opensuse 12.2 KVM broken: "Error: A hypervisor is not running."


I just upgraded from 12.1 to 12.2 on an x86_64 (intel core i7 cpu) laptop. I wanted to experiment some with KVM and setting up virtual machines. I’ve tried starting ‘vm-install’ both from the GUI and from the command line, and when I do so, I get the following error:

Error: A hypervisor is not running. For kvm, load the kvm kernel modules. If you want to run xen, reboot and load the xen kernel.

I checked what modules were loaded with lsmod | grep -i kvm, and only the kvm module shows up. The kvm-intel modules isn’t loaded. When I try to load it “by hand” with modprobe, I get this error

FATAL: Error inserting kvm_intel (/lib/modules/3.4.6-2.10-desktop/kernel/arch/x86/kvm/kvm-intel.ko): Operation not supported

The relevant part of the modules.dep file looks OK (to my eye at least). Here is the relevant part:
kernel/arch/x86/kvm/kvm-intel.ko: kernel/arch/x86/kvm/kvm.ko
kernel/arch/x86/kvm/kvm-amd.ko: kernel/arch/x86/kvm/kvm.ko

I googled, and there was only a a couple of posts from 2009 from the suse bugzilla site. It sounded like that ended up being a configuration error of some sort.

Anyway, I would greatly appreciate advice, guidance, help with being able to set up a KVM on my 12.2 distribution.

One last thing, when I used ‘virt-install’, I could get a VM created. This is the command line invocation:
virt-install --connect qemu:///system --name NoniusVM --ram 2048 --vcpus 2 --os-type linux --os-variant opensuse12 --cdrom /var/lib/libvirt/images/openSUSE-12.2-DVD-i586.iso --disk path=/var/lib/libvirt/images/kccd_vm.img,size=25,sparse=false --vnc --network network:default

However, the install seemed to hang when it was probing the system. I don’t know if the hang is related to the above problem.

Please help.



I am using VirtualBox myself which is working just fine under openSUSE 12.2, but I wonder if you visited the YaST / Virtualiztion / Install Hypervisor and Tools?

Thank You,

Yes, I have. I have installed and configured all the pieces (as far as I can tell).

So this is not a problem I know exists yet, but there was a problem under openSUSE 12.1 in which using systemd could cause the KVM to fail to work. In openSUSE 12.1 you could switch to SystemV, but not for sure about that or not now. Consider that openSUSE 12.2 is new and I have not heard about all of the possible application combinations under the new openSUSE version. I would ask if there was any reason you might not want to look at VirtualBox as well? You got to at least look at the following messages on this VM version:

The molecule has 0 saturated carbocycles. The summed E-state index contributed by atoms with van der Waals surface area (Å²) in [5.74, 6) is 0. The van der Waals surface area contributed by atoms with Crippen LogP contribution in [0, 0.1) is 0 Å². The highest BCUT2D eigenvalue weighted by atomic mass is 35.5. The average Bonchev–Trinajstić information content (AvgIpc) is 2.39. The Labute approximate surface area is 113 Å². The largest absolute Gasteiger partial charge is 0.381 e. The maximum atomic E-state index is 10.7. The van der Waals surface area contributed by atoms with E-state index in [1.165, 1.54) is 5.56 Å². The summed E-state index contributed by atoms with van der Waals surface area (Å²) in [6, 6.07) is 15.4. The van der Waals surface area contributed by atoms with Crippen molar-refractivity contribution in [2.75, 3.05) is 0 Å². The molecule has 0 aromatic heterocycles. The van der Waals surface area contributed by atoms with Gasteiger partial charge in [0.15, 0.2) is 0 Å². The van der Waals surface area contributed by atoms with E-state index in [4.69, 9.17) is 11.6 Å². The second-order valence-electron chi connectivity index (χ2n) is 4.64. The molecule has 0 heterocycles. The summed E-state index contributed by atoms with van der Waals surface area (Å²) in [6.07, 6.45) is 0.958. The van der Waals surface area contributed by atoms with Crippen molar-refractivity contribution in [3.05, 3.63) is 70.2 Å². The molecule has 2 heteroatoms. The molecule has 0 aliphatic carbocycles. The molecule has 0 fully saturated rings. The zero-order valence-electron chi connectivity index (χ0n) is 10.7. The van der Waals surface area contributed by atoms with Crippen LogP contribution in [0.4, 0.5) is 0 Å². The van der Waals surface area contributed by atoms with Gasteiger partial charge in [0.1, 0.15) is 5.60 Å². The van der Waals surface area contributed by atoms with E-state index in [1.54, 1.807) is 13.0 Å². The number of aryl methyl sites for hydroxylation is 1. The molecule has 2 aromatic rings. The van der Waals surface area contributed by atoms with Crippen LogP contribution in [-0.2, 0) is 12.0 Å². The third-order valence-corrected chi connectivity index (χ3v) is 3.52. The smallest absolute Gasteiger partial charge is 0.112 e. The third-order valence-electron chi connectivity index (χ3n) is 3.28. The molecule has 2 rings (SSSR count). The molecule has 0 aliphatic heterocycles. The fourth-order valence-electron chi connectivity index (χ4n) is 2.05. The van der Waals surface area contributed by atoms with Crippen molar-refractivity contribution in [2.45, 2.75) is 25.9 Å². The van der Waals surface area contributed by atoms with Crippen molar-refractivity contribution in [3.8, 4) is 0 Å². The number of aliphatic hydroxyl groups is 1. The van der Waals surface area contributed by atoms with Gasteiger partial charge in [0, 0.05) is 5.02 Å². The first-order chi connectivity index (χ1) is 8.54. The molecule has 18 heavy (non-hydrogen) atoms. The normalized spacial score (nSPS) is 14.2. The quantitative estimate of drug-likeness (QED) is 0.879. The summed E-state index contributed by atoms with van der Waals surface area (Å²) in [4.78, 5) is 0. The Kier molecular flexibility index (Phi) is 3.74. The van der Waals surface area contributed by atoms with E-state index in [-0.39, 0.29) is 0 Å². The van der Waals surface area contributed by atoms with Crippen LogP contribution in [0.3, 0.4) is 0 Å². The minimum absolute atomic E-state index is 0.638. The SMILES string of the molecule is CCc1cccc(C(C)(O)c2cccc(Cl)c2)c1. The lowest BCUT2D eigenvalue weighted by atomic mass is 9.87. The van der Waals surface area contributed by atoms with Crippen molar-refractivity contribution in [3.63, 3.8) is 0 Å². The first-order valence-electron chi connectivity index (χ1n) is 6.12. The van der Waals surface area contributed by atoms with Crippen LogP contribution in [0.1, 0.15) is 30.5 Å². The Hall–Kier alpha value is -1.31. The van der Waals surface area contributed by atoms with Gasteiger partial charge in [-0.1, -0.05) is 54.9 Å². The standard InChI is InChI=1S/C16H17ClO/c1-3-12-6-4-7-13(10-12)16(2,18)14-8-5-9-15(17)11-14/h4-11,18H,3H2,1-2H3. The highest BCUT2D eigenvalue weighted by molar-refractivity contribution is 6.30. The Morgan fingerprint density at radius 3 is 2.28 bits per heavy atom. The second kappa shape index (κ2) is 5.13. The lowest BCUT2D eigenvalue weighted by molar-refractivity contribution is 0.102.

I also had a lot of good info here to read:

Thank You,

I gave up on KVM and went with VirtualBox. Much easier to use.

Yes, you are very right, for now at least. That being said, there are some very serious fellas out there that want or need to use KVM. In such a case, you need to know a lot more about KVM and openSUSE may even require some customization to really work well with it. For the more casual user, VirtualBox seems to fit the bill for most of us, including me.

Thank You,

I didn’t have issues that I can remember with kvm and systemd under 12.1. I don’t seem to have major issues under 12.2 either. But I’m using my own method though, and I have no idea what to do and how to do with YaST hypervisor tools. I use basically the same method under Fedora, Ubuntu and ArchLinux. The libvirtd and virt-install versions might be slightly different (and support more or less os variants for guests) but my script takes care of that.

*If all you want or need is to install Windows guests, you can safely skip this post. I don’t offer Windows support (nor does vm-create). VirtualBox is good enough and probably better than kvm for running Windows guests. *

Here’s the method I use to install Linux and Unix guests. I updated vm-create and I’m still testing it under 12.2 now.

As root,

  • add and refresh my repo and install vmscripts:
$ su -l
# zypper ar [noparse][/noparse]](  PTA
# zypper --gpg-auto-import-keys refresh -r PTA
# zypper -n in vmscripts

  • install the following packages:
# zypper in virt-manager virt-viewer qemu kvm
  • enable the libvirtd service:
# systemctl enable libvirtd.service

When you reboot, libvirtd should be running:

# systemctl status libvirtd.service
libvirtd.service - Virtualization daemon
          Loaded: loaded (/lib/systemd/system/libvirtd.service; **enabled**)
          Active: **active (running) **since Thu, 20 Sep 2012 22:52:55 -0700; 6min ago
        Main PID: 3987 (libvirtd)
          CGroup: name=systemd:/system/libvirtd.service
                   3987 /usr/sbin/libvirtd --listen

Sep 20 22:52:56 gwynn libvirtd[3987]: 2012-09-21 05:52:56.306+0000: 4471: info : libvirt version:
Sep 20 22:52:56 gwynn libvirtd[3987]: 2012-09-21 05:52:56.306+0000: 4471: warning : virSecurityManagerNew:129 : Configured security driver "none" disables default policy to create confined guests